"We mark all of the lambs in July once we notice that the majority of the lambs have hit the ground and they will receive a B12 and an Ultravac 5in1 vaccination," Mr Dewar said.
"All of the lambs are also tailed, mulesed and castrated at marking too.
"It's more efficient doing it all at once rather than doing it at shearing."
With a more passionate wool-based approach, Mr Dewar said they have held onto the wethers they would have usually sent to sale due to an increase in their wool cut.
"Wool is such a great product, for the environment and the consumer," he said.
"There are so many unique attributes that you can't get from any other fibre, plus it grows back every year.
"That's why it seems silly to get rid of them.
Although wool is the main driver of keeping the Merinos around, the breed's dual-purpose traits means an additional marketing opportunity.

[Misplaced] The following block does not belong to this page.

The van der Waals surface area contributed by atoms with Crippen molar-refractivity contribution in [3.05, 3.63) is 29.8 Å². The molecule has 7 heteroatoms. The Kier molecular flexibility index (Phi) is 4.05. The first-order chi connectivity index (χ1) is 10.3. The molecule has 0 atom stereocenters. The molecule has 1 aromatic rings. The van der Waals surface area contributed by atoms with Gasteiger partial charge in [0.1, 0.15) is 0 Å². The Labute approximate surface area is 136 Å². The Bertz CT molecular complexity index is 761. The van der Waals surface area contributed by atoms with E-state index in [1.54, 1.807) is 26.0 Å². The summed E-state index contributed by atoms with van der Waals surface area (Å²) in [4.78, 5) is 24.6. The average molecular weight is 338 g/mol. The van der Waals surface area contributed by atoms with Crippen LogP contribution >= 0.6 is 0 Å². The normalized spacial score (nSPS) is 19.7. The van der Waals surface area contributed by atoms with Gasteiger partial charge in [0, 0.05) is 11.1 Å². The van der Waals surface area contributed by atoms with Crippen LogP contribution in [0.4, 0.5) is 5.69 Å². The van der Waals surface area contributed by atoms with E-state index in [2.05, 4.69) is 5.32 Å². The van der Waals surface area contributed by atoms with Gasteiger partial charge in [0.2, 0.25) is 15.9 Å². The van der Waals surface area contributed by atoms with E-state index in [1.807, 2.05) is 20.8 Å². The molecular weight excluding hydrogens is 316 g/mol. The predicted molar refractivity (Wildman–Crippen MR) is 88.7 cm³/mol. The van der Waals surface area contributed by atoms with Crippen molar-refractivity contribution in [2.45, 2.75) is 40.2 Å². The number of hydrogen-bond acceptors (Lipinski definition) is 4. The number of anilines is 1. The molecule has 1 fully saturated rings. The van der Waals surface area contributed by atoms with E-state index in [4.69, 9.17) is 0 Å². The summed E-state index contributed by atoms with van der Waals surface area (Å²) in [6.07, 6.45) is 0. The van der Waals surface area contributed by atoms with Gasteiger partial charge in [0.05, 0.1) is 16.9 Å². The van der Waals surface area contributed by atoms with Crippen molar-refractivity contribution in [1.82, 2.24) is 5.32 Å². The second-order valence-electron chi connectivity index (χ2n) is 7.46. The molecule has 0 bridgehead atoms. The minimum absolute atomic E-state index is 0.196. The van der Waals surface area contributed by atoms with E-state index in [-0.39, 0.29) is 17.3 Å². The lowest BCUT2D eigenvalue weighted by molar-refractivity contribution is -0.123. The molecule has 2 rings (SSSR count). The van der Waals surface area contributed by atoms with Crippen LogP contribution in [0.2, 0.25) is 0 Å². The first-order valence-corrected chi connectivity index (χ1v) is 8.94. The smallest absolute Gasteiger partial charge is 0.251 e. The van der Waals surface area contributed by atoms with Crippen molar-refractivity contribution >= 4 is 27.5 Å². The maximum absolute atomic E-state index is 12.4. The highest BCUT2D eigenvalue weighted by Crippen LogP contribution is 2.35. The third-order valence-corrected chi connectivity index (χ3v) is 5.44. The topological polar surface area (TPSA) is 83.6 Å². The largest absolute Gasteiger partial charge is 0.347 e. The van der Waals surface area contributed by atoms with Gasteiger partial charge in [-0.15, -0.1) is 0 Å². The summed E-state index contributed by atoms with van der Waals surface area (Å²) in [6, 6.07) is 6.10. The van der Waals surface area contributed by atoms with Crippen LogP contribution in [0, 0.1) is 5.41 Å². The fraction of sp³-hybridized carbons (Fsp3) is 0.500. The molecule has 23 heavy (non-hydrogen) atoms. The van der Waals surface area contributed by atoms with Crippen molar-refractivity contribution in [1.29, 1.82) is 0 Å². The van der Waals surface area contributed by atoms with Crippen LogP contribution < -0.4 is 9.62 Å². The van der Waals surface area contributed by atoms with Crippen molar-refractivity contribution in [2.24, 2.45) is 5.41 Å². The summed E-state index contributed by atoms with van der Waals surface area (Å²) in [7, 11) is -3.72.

"It's good to have two marketing options due to how volatile the market can be," Mr Dewar said.
"It doesn't cost us to hold them here, it's great that we can keep our ewes and wethers, including their offspring, and keep making a profit from shearing them."
An eight-month shearing cycle ensures the problems they have had with flystrike in the past are no longer present.
"In order to be able to do this, we have had to select rams with a longer staple length," Mr Dewar said.
"Shearing every eight months means the sheep are only at the full wool growth stage for a short period.
"In the previous annual shearing cycle, the sheep were at full wool growth stage for four months, making them more susceptible to flystrike for a longer period.
"This way, they are reaching maximum wool growth and we are shearing them as soon as they reach that stage.
"So, it doesn't give the flies much of a chance to affect them.
"We also treat for lice every eight months at shearing -rather than once a year.
"They stay cleaner and have less mid break in their wool this way.
"We have also been able to increase our wool clip, going from 4.2 kilograms per head to 6kg, annually."